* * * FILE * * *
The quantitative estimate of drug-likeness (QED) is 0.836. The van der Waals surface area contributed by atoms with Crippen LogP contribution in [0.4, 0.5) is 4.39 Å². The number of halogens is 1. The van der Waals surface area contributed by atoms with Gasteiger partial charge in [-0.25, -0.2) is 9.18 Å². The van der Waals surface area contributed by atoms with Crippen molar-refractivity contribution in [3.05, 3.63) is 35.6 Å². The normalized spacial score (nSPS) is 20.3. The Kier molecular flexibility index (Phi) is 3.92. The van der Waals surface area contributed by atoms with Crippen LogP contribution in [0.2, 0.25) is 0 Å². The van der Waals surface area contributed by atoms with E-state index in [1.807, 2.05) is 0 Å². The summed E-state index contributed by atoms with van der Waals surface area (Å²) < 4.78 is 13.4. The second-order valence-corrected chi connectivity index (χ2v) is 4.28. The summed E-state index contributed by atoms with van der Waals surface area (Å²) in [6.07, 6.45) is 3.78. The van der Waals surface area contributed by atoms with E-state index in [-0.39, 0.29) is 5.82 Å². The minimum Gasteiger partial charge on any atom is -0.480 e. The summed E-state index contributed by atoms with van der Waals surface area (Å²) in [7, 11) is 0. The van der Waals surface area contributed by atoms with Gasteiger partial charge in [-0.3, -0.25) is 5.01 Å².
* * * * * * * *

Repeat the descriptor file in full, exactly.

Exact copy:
The quantitative estimate of drug-likeness (QED) is 0.836. The van der Waals surface area contributed by atoms with Crippen LogP contribution in [0.4, 0.5) is 4.39 Å². The number of halogens is 1. The van der Waals surface area contributed by atoms with Gasteiger partial charge in [-0.25, -0.2) is 9.18 Å². The van der Waals surface area contributed by atoms with Crippen molar-refractivity contribution in [3.05, 3.63) is 35.6 Å². The normalized spacial score (nSPS) is 20.3. The Kier molecular flexibility index (Phi) is 3.92. The van der Waals surface area contributed by atoms with Crippen LogP contribution in [0.2, 0.25) is 0 Å². The van der Waals surface area contributed by atoms with E-state index in [1.807, 2.05) is 0 Å². The summed E-state index contributed by atoms with van der Waals surface area (Å²) < 4.78 is 13.4. The second-order valence-corrected chi connectivity index (χ2v) is 4.28. The summed E-state index contributed by atoms with van der Waals surface area (Å²) in [6.07, 6.45) is 3.78. The van der Waals surface area contributed by atoms with E-state index in [-0.39, 0.29) is 5.82 Å². The minimum Gasteiger partial charge on any atom is -0.480 e. The summed E-state index contributed by atoms with van der Waals surface area (Å²) in [7, 11) is 0. The van der Waals surface area contributed by atoms with Gasteiger partial charge in [-0.3, -0.25) is 5.01 Å².